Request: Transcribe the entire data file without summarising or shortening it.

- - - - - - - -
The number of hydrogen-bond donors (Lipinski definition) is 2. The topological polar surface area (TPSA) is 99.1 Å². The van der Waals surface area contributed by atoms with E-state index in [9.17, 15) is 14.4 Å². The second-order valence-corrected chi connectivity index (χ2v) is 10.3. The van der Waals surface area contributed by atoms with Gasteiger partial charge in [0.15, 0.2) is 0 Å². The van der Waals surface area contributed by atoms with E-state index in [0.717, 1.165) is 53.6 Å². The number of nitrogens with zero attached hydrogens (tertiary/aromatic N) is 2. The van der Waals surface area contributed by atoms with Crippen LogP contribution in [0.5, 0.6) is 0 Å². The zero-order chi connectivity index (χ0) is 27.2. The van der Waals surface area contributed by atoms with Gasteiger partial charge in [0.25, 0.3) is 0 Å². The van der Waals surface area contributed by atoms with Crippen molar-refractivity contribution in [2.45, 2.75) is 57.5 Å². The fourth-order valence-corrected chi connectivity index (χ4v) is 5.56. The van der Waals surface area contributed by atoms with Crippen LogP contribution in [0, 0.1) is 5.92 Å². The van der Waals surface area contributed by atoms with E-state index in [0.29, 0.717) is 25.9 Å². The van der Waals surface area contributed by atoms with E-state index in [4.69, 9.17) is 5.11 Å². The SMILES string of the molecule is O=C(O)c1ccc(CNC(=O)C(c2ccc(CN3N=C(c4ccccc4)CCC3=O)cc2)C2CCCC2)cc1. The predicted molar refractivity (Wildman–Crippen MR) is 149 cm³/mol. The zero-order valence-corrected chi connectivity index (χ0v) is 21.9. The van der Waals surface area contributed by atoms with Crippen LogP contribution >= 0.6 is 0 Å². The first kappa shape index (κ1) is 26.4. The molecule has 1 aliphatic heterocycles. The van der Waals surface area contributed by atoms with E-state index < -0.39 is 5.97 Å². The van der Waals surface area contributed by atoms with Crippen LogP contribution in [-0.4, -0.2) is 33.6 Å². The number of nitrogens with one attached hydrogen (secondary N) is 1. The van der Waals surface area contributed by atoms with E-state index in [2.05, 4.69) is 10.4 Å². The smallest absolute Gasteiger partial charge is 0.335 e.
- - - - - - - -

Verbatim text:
The number of hydrogen-bond donors (Lipinski definition) is 2. The topological polar surface area (TPSA) is 99.1 Å². The van der Waals surface area contributed by atoms with E-state index in [9.17, 15) is 14.4 Å². The second-order valence-corrected chi connectivity index (χ2v) is 10.3. The van der Waals surface area contributed by atoms with Gasteiger partial charge in [0.15, 0.2) is 0 Å². The van der Waals surface area contributed by atoms with E-state index in [0.717, 1.165) is 53.6 Å². The number of nitrogens with zero attached hydrogens (tertiary/aromatic N) is 2. The van der Waals surface area contributed by atoms with Crippen LogP contribution in [0.5, 0.6) is 0 Å². The zero-order chi connectivity index (χ0) is 27.2. The van der Waals surface area contributed by atoms with Gasteiger partial charge in [0.25, 0.3) is 0 Å². The van der Waals surface area contributed by atoms with Crippen molar-refractivity contribution in [2.45, 2.75) is 57.5 Å². The fourth-order valence-corrected chi connectivity index (χ4v) is 5.56. The van der Waals surface area contributed by atoms with Crippen LogP contribution in [0, 0.1) is 5.92 Å². The van der Waals surface area contributed by atoms with E-state index in [0.29, 0.717) is 25.9 Å². The van der Waals surface area contributed by atoms with E-state index in [4.69, 9.17) is 5.11 Å². The SMILES string of the molecule is O=C(O)c1ccc(CNC(=O)C(c2ccc(CN3N=C(c4ccccc4)CCC3=O)cc2)C2CCCC2)cc1. The predicted molar refractivity (Wildman–Crippen MR) is 149 cm³/mol. The zero-order valence-corrected chi connectivity index (χ0v) is 21.9. The van der Waals surface area contributed by atoms with Crippen LogP contribution >= 0.6 is 0 Å². The first kappa shape index (κ1) is 26.4. The molecule has 1 aliphatic heterocycles. The van der Waals surface area contributed by atoms with E-state index < -0.39 is 5.97 Å². The van der Waals surface area contributed by atoms with Crippen LogP contribution in [-0.4, -0.2) is 33.6 Å². The number of nitrogens with one attached hydrogen (secondary N) is 1. The van der Waals surface area contributed by atoms with E-state index in [2.05, 4.69) is 10.4 Å². The smallest absolute Gasteiger partial charge is 0.335 e.